A plaque remaining from the Big Apple Night Club at West 135th Street and Seventh Avenue in Harlem.

Above, a 1934 plaque from the Big Apple Night Club at West 135th Street and Seventh Avenue in Harlem. Discarded as trash in 2006. Now a Popeyes fast food restaurant on Google Maps.

Recent entries:
“When they say democracy, they mean liberalism. When they say unite, they mean comply” (9/24)
Big Apple Diner (Whitehall, NY, 1987-present) (9/24)
Entry in progress—BP (9/24)
Entry in progress—BP (9/24)
Big Apple Diner (Whitehall, NY, 1987-present) (9/24)
More new entries...

A  B  C  D  E  F  G  H  I  J  K  L  M  N  O  P  Q  R  S  T  U  V  W  X  Y  Z


Entry from July 17, 2008
Stone Belt (Kidney Stone Belt)

The “stone belt” (also called the “kidney stone belt") is the area of the United States where people experience the most kidney stones. The term “stone belt” dates to at least 1976, when the belt was determined to be in the Southeast.

In July 2008, two University of Texas researchers released a study showing that kidney stones flourish in warmer climates, especially when a individual moves from a colder climate to a warmer one and experiences dehydration. It is unclear if Texas is formally in the “stone belt” (some researchers say that the belt stops at Louisiana), but Texas is definitely a warm climate.


Wikipedia: Kidney stone
Kidney stones, also called renal calculi, are solid concretions (crystal aggregations) of dissolved minerals in urine; calculi typically form inside the kidneys or bladder. The terms nephrolithiasis and urolithiasis refer to the presence of calculi in the kidneys and urinary tract, respectively.

17 June 1976, Danville (VA) Register, “Danville In Middle Of ‘Belt” Where Kidney Stones Prevalent,” pg. B1, col. 5:
In Danville, which lies near the center of America’s “kidney stone belt,” males should be quite understanding about the pains of childbirth.
(...)
Completed last year under the direction of Dr. Ralph R. Lands, the clinic’s study used information supplied by 285 American hospitals to show that the Southeastern states definitely form a “stone belt.”

The belt extends from Washington, D.C., on the north to Florida on the south. It runs from about 50 miles inside the eastern coastline to the crest of the Appalachians.

24 March 1984, Miami (FL) Herald, pg. 2BR:
That’s especially good news in the Southeast, known among urologists as the “Stone Belt” because of its dramatically higher kidney stone rates.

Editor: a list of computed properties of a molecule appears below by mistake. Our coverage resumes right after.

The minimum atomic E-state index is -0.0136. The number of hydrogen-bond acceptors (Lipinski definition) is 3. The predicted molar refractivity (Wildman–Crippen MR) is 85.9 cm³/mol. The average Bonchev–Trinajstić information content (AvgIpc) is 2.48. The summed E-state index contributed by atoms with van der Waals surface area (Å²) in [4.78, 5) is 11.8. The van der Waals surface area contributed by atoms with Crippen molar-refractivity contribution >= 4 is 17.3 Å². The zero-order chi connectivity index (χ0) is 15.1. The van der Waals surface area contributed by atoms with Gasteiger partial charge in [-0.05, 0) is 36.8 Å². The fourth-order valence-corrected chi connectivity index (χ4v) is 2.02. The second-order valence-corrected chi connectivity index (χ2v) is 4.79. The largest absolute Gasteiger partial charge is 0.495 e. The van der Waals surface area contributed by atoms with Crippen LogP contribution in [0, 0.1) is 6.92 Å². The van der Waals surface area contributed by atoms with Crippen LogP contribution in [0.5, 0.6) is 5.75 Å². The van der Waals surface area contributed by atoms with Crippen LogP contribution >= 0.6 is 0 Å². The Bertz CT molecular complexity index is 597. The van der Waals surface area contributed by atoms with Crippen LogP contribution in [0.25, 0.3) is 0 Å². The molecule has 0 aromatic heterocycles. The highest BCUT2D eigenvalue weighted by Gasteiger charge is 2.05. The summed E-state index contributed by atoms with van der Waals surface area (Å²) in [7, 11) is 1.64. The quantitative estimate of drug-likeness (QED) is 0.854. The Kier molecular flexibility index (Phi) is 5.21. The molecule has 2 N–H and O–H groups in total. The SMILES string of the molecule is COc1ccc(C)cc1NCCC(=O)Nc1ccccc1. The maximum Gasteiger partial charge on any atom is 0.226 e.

30 July 1985, Atlanta (GA) Journal-Constitution, pg. A20:
The Southeast - Georgia in particular - is known as the “stone belt” because kidney stones are nearly twice as common in the region as they are nationwide.

21 June 1999, Albuquerque (NM) Journal:
New Mexico is in the “kidney stone belt” that runs across the southern United States, according to Dr. Stephen Lucero, a Santa Fe urologist. “It’s because of the heat, basically,” he said.

21 June 1999, Fayetteville (NC) Observer:
North Carolina is in the Kidney Stone Belt, where the incidence rate is higher than in any other section of the country.

Montreal Gazette
Global warming may expand U.S. ‘kidney stone belt’, say scientists
Tom Spears , Canwest News Service
Published: Monday, July 14
OTTAWA - One of the first direct impacts that global warming has on our health may hit us where it hurts: In the kidneys.

People will develop more kidney stones in a hotter climate, because the heat tends to make us dehydrated and that causes the stones to form, two Texas urologists say.

Drs. Margaret Peale and Yair Lotan of the University of Texas say there’s already a “kidney stone belt” in the hot, humid U.S. southeast, stretching from Louisiana to Florida and north to Tennessee.
(...)
The link between temperature and kidney stones is well known, Peale said.

“When people relocate from areas of moderate temperature to areas with warmer climates, a rapid increase in stone risk has been observed. This has been shown in military deployments to the Middle East for instance.”

It’s the second recent piece of bad medical news for people in the U.S. Southeast.

In June, researchers reported that this area is also a “stroke belt,” where the risk of stroke is about 10 per cent higher than in other regions, and even visiting increases the risk of a fatal stroke.

Posted by Barry Popik
Texas (Lone Star State Dictionary) • (4) Comments • Thursday, July 17, 2008 • Permalink